Energy Efficiency Laws Introduced in Congress
Originally published by: Shari Shapiro — November 22, 2011
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Contrary to common belief that nothing is really happening in green building at the Congressional level these days, I provide the following two counterexamples. Of course, neither of these efforts are designed to promote energy efficiency or green building, but that doesn't mean that nothing is happening.
An amendment to the Senate Appropriations Bill for Energy and Water introduced by Senators Wicker (R-MS), Boozman (R-AR), and Inhofe (R-OK) would essentially eliminate the use of LEED and Energy Star for DOE green building programs. According to the NRDC:
This rider would prevent the Department of Energy (DOE) from using strong green building energy rating standards. The amendment limits DOE to using only green building standards that are developed and approved in accordance with American National Standards Institute (ANSI) rules. Such a requirement would effectively limit DOE to using only the National Association of Home Builders (NAHB) and Green Globes building standards.The amendment would disallow the use of many other strong rating systems, including LEED, EPA Energy Star Portfolio Manager, and EPA Energy Star Homes, which have substantially increased the number of environmentally-friendly buildings in our country.
In other news, Rep. Charles J. Fleischmann [R-TN-3] introduced a bill yesterday in the House H.R.3441 to repeal the Department of Energy's home weatherization assistance program. The DOE weatherization assistance program provides funding to states to weatherize the homes of low income households to make them more energy efficient. According to the WAP website:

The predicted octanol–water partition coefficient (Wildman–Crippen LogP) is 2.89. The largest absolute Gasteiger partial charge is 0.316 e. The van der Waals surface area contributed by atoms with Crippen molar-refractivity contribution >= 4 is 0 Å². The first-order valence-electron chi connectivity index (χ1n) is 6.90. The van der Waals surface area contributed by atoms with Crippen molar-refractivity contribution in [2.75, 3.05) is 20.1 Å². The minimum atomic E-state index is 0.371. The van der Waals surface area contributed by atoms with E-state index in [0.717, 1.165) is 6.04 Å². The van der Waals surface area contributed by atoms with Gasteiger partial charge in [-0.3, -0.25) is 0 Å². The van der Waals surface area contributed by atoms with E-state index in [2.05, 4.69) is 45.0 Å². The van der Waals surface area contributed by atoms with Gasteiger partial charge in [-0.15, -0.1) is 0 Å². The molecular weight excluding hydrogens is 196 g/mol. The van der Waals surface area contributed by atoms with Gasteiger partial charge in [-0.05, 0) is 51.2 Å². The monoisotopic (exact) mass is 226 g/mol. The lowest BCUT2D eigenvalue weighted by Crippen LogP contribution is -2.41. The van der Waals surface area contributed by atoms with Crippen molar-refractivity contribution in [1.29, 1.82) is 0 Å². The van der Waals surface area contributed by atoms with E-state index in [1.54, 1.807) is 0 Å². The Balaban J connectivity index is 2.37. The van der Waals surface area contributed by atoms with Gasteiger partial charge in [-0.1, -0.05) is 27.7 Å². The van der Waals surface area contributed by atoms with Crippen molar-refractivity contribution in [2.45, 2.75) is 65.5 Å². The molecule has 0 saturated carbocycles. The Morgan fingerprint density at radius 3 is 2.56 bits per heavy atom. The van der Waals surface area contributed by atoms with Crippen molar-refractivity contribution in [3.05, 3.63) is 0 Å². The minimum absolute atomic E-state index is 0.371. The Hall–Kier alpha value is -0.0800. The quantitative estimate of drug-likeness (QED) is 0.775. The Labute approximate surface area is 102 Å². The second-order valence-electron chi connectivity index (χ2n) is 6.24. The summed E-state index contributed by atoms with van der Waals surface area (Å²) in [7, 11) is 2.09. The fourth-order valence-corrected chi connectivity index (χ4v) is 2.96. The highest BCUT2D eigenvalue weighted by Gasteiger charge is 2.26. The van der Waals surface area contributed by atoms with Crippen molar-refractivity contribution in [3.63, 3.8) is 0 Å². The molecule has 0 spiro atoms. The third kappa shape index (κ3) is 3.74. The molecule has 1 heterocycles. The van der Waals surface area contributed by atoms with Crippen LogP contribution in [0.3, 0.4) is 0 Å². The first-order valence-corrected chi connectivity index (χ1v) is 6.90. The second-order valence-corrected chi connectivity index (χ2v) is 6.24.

During the past 33 years, WAP has provided weatherization services to more than 6.4 million low-income households. Families receiving weatherization services see their annual energy bills reduced by an average of about $437, depending on fuel prices.
According to a recent release from the National Association for State Community Services Programs, the WAP received $5b in funding from ARRA, which weatherized 534,208 low-income houses through August 2011. This made the WAP seventh out of approximately 200 federal programs funded by American Recovery and Reinvestment Act (Recovery Act) in jobs created or retained, with 14,090 jobs for the third quarter beginning July 1 and ending September 30, 2011.
The bill is not yet available from the GPO, but it can be followed on Thomas through this link.